This led to Lauren studying the Bachelor of Occupational Therapy with Honours at Otago Polytechnic.

“I chose Otago Polytechnic because it was located in Dunedin, my home, and offered the degree that I was interested in. Highlights from the course of my study was doing a community project for the Hearing Association to investigate noise-induced hearing loss, and getting a research scholarship from Arthritis New Zealand to complete a small scale qualitative study on young adults with arthritis.

“I now work in Invercargill in the Inpatient Mental Health Unit, as the primary Occupational Therapist. I have also worked since graduating at Dunedin Hospital and as a Community Physical Occupational Therapist, in Balclutha.

“I’m not sure what my dream job looks like because the more I learn about myself and occupational therapy the more my vision changes. As long as I am working in the mental health sector, I will be happy because that is where my heart lies. In the next few years I would like to live and work overseas as an Occupational Therapist, preferably in Scotland. I am currently completing postgraduate study for new entry allied health clinicians, and would someday like to do my PhD.”

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The placements were a highlight and I loved being able to go all over New Zealand on placement and explore cities that I had never been to.

Ashley Templeton
Bachelor of Occupational Therapy

Ashley Templeton graduated with a Bachelor of Occupational Therapy in 2012. She comes from a farming background in Waimatuku (Southland).

Ashley always knew she wanted to work in a healthcare/community setting as she spent quite a lot of time in hospital when she was young and has always remembered the kind nurses and doctors she had. She found out about Occupational Therapy in Year 13 at school and as soon as she heard about it knew she wanted to become an occupational therapist. So she applied, and was accepted, to Otago Polytechnic.

“Otago Polytechnic was great. I had a great hall to stay in and made lots of life-long friends. It wasn’t like going in to big lectures; it was small, friendly and caring.

"In my final year at Otago Polytechnic, I started doing a lot of weight training at Unipol Gym. In 2013 I went to the World Powerlifting Champs in South Africa and got a bronze medal in my division.”

Now Ashley is the 2015 National Raw Women’s Overall powerlifting champion. Ashley also uses her competitive recreational skills in powerlifting in her vocational rehabilitation job in Christchurch to teach workers how to prevent sprains and strains in the workplace, and work with people with injury or disability to assist them to return to work.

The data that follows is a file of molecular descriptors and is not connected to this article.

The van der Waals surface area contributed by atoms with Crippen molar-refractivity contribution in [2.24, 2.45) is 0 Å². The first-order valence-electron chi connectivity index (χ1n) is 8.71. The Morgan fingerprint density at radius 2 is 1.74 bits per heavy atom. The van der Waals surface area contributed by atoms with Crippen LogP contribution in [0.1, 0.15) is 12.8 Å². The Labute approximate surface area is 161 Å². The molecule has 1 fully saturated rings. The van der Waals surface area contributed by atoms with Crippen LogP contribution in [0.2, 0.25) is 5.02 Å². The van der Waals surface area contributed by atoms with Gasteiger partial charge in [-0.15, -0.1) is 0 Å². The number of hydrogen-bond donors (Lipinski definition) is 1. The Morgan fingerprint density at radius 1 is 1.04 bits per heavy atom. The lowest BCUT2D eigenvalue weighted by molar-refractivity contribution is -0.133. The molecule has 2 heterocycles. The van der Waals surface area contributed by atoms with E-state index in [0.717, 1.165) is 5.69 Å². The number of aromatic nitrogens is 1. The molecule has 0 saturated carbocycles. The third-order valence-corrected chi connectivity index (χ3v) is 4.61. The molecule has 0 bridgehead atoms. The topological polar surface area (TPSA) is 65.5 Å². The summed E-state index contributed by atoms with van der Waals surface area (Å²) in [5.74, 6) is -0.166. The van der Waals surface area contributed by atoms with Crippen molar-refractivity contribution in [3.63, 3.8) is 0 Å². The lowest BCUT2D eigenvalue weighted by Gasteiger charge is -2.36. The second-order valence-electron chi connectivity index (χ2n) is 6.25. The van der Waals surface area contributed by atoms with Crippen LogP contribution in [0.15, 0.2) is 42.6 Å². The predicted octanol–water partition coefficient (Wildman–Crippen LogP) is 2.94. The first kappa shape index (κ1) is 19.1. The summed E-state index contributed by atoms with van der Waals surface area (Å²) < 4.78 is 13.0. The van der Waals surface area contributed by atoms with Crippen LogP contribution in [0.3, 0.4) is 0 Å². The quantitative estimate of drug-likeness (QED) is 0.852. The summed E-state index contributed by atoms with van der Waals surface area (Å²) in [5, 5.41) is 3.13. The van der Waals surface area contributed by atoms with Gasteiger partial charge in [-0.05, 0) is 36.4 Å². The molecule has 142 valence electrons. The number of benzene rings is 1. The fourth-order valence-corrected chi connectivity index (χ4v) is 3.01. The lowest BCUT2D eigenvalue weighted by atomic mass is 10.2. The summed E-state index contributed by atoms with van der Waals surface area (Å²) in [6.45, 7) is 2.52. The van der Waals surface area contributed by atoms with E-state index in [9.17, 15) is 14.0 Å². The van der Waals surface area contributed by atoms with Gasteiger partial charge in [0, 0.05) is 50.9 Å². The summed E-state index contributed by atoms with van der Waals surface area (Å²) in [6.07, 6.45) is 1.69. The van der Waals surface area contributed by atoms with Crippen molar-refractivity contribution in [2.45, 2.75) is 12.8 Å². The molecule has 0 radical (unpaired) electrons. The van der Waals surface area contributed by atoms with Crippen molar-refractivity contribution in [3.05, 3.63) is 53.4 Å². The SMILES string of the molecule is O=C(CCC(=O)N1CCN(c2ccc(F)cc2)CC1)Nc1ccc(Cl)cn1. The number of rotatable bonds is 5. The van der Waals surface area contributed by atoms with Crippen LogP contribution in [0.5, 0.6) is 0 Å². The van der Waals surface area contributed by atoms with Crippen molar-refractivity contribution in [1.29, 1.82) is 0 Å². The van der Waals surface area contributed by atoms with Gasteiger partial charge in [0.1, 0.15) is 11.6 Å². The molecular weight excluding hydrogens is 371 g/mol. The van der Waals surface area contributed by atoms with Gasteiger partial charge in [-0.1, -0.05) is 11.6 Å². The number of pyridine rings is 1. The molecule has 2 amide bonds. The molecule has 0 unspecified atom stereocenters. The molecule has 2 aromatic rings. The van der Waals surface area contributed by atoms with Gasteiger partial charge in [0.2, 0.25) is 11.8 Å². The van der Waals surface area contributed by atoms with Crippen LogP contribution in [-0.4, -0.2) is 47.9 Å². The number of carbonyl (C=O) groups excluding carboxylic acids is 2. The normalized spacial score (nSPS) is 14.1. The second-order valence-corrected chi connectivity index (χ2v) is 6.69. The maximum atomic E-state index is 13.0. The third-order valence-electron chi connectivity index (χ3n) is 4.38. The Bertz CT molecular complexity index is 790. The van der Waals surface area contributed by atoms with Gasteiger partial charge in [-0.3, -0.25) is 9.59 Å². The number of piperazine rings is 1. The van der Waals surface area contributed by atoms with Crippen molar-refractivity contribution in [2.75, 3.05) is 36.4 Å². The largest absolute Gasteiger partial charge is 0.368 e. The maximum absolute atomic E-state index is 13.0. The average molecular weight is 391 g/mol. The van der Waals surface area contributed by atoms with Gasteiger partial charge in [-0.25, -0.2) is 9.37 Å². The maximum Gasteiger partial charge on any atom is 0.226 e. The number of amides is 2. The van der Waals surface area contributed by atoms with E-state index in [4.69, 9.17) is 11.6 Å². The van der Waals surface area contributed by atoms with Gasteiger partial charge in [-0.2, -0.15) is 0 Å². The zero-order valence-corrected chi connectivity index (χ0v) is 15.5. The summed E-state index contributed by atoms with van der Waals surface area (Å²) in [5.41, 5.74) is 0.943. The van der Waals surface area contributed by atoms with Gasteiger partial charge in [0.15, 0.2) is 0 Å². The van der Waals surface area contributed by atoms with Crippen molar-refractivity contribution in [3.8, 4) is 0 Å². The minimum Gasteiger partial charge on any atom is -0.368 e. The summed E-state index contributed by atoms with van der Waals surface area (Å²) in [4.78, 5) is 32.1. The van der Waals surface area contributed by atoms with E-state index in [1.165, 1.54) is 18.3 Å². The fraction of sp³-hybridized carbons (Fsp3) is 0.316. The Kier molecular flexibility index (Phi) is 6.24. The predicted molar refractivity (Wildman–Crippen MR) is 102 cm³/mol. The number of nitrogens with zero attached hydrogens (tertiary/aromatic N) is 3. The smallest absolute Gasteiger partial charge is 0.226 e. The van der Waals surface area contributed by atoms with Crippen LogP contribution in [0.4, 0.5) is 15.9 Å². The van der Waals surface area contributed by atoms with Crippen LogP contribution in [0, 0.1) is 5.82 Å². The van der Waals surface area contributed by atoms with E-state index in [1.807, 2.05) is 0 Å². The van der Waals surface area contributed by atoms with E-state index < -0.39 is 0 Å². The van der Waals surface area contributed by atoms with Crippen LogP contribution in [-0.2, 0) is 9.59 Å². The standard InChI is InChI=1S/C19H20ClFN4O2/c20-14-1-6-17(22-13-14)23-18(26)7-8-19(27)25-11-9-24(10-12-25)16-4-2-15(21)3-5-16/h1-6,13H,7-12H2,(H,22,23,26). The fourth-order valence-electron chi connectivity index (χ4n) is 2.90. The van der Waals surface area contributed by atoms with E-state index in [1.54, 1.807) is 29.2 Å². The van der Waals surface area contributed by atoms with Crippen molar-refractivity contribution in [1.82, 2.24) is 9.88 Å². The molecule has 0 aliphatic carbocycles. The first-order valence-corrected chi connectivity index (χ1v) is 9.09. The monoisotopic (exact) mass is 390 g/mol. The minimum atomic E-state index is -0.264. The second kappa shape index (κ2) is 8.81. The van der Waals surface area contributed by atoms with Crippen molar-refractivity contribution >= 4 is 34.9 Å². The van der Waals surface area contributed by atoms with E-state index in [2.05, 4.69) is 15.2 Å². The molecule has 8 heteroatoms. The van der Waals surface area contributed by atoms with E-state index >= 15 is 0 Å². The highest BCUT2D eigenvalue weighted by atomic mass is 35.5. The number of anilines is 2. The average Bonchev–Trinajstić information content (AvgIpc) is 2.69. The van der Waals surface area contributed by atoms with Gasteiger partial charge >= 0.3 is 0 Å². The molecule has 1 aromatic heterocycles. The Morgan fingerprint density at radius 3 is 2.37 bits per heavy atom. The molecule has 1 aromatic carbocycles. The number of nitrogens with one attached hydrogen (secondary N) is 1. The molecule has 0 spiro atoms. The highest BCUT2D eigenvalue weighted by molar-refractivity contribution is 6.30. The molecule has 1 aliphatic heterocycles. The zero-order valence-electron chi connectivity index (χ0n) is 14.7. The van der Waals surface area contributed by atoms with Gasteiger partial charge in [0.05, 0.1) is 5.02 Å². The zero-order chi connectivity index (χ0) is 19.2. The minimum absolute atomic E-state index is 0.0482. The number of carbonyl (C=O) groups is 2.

“I think all the anatomy we learnt at Otago Polytechnic was a big help to me personally and professionally. It helped my training and it also helps me with the people I work with.

"My next big plan is to go to the World Powerlifting Championships in Texas in 2016 to compete. I would love another international medal for the wall.”

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I’ve had lots of injuries as a professional sportsman, so I know what it’s like to suffer pain and feel isolated because you can’t do your job anymore.

James McMillan
Bachelor of Occupational Therapy

Former Otago Volts Cricket team member James McMillan learnt a lot about rehabilitating the body after injury during his 15 years as a first class player. The veteran bowler had a reputation of being one of the fastest on the domestic cricket scene, but he suffered repeated shoulder injuries, stress fractures and torn ligaments as a result, and had long periods off the field and away from his team mates.

“It’s made me much more empathetic and given me a much better understanding of what people go through when they’re injured and can’t earn a living. It can be very tough.”

In the off season, James worked as a support person in gyms and for an occupational therapy company, and found he had a passion for helping people with disabilities.

“I used to help this guy who had locked-in syndrome, he’d come into the gym and a few of us would help him do his workout. It was inspirational watching him, he had so much focus and determination; it kept pushing my interest in occupational therapy.”

This year, the 37 year old father of two young children decided it was time to think about life after professional cricket and a career change.

“I heard good things about the Occupational Therapy programme at Otago Polytechnic, so I went to a few of their open nights, met some of the tutors and it seemed a perfect fit.”

James says it’s a challenge studying full time, working as a personal trainer and being a Dad but it’s made him more focused.

“There’s such a variety of topics that you cover that makes the programme so interesting, and the placements were a real eye opener. I really enjoy it and the people you meet."